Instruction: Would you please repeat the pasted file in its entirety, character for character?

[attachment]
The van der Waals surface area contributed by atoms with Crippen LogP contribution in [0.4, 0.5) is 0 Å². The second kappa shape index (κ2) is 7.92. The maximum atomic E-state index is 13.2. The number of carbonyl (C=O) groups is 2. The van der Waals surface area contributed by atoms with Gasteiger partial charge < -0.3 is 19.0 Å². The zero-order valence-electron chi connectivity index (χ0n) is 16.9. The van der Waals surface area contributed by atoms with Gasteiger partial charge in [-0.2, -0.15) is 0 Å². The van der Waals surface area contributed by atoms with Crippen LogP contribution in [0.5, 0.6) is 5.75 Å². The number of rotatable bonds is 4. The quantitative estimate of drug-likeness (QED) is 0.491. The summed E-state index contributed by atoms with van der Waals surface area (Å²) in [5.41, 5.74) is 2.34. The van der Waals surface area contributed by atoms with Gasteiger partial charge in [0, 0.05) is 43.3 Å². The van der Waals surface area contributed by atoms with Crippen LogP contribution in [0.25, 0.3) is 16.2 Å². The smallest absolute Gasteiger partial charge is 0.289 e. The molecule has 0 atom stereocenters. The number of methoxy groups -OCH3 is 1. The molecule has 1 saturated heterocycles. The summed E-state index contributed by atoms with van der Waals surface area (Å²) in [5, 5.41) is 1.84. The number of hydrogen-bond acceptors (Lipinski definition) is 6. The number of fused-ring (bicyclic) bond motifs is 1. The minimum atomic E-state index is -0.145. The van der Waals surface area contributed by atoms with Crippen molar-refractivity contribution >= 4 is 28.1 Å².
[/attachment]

The van der Waals surface area contributed by atoms with Crippen LogP contribution in [0.4, 0.5) is 0 Å². The second kappa shape index (κ2) is 7.92. The maximum atomic E-state index is 13.2. The number of carbonyl (C=O) groups is 2. The van der Waals surface area contributed by atoms with Gasteiger partial charge < -0.3 is 19.0 Å². The zero-order valence-electron chi connectivity index (χ0n) is 16.9. The van der Waals surface area contributed by atoms with Gasteiger partial charge in [-0.2, -0.15) is 0 Å². The van der Waals surface area contributed by atoms with Crippen LogP contribution in [0.5, 0.6) is 5.75 Å². The number of rotatable bonds is 4. The quantitative estimate of drug-likeness (QED) is 0.491. The summed E-state index contributed by atoms with van der Waals surface area (Å²) in [5.41, 5.74) is 2.34. The van der Waals surface area contributed by atoms with Gasteiger partial charge in [0, 0.05) is 43.3 Å². The van der Waals surface area contributed by atoms with Crippen LogP contribution in [0.25, 0.3) is 16.2 Å². The smallest absolute Gasteiger partial charge is 0.289 e. The molecule has 0 atom stereocenters. The number of methoxy groups -OCH3 is 1. The molecule has 1 saturated heterocycles. The summed E-state index contributed by atoms with van der Waals surface area (Å²) in [5, 5.41) is 1.84. The number of hydrogen-bond acceptors (Lipinski definition) is 6. The number of fused-ring (bicyclic) bond motifs is 1. The minimum atomic E-state index is -0.145. The van der Waals surface area contributed by atoms with Crippen molar-refractivity contribution >= 4 is 28.1 Å².